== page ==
With every month that passes this year only seems to get better for David Lowery. The guy kicked off ’13 with three Sundance films in which he had a hand, the most notable being his turn writing and directing Ain’t Them Bodies Saints. (In theaters and on VOD now.) That led to deals to write and/or direct several other projects: a new version of Pete’s Dragon, the thriller Torso, and The Old Man and the Gun, with Robert Redford.
Now Lowery and his Ain’t Them Bodies Saints star Casey Affleck are set to team once more on an adaptation of the Paul Broks short story To Be Two or Not To Be. The film, simply called To Be Two, will be a sci-fi affair that is drawing tonal comparisons to Looper. There’s teleportation, inter-planetary travel, and a host of ethical and criminal issues that arise when those elements are linked. Read More »
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Note: This review originally ran during the Sundance Film Festival in January. It is based on a cut of the film that is slightly different than what opened limited last weekend and expands this week.
The best way to revitalize a well-worn story concept is often to approach it openly and honestly, but from an unusual angle. That’s what writer/director David Lowery does with the ages-old conflict between an outlaw, a lawman, and the woman between them, in the exceptional modern western Ain’t Them Bodies Saints.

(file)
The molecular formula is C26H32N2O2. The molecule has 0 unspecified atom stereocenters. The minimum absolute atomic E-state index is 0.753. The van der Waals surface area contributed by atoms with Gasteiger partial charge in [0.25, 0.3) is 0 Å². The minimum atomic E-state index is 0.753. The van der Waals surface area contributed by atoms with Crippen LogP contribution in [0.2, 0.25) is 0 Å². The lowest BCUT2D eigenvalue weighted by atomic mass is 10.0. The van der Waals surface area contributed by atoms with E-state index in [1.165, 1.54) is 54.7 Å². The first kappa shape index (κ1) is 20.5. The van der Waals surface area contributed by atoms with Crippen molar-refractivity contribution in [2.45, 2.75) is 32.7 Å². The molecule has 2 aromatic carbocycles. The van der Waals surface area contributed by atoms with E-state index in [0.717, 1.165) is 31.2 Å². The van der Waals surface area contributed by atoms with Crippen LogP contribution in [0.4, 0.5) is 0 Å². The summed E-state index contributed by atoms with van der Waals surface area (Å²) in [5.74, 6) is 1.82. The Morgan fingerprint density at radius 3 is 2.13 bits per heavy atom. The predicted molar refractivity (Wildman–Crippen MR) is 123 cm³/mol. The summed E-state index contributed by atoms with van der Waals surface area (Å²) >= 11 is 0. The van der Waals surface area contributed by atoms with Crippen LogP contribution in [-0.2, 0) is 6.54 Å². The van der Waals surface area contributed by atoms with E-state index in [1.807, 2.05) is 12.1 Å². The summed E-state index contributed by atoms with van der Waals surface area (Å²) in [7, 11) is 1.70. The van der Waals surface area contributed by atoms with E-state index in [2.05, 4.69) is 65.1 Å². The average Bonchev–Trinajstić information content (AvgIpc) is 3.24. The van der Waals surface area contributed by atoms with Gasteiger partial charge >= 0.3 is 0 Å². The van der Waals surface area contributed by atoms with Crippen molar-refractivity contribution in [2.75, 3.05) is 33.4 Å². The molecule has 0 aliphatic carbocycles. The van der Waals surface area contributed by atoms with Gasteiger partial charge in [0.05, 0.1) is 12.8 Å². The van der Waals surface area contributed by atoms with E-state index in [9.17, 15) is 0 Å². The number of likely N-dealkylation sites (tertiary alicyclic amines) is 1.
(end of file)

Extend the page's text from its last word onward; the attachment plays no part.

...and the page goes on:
Casey Affleck, Ben Foster, and Rooney Mara are the people crossed at a crucial point in time. You’ve heard the story before, or at least seen the setup: one guy pulls a criminal job, and is caught in a fight with sheriff’s deputies as a result. His girlfriend is stalwart and sticks with him, even when the consequences of his criminal actions hit hard. But life is complicated, and plans go right to hell.
Deliberately paced and more interested in aftermath than big action scenes, a shorthand caption for Ain’t Them Bodies Saints could be “Cormac McCarthy by way of The Assassination of Jesse James By the Coward Robert Ford.” Each role is acted with calm precision, and directed with a measured hand. Lowery never falls to the temptation of overplaying a scene. It is one of the best films I’ve seen at Sundance 2013, and a must for fans of the slow burn or directors Andrew Dominik and John Hillcoat. Read More »
David Lowery‘s film Ain’t Them Bodies Saints was among the best debuts at Sundance this past January, and it quickly found a release deal with IFC. (My glowing review is here.) The first trailer is here, opening with a slow, hazy expression of love which is soon overshadowed by the dark current that runs through the film. Casey Affleck shines as an outlaw who can’t quite face the idea that his family may be lost, while Rooney Mara excels as the woman caught at the tipping point between a very different past and future.
A gently percussive score and rhythmic cutting push the trailer forward, and the shade of Cormac McCarthy that inhabits the story becomes a bit more apparent as this edit hits a minor crescendo. It’s a great trailer for an excellent film. Read More »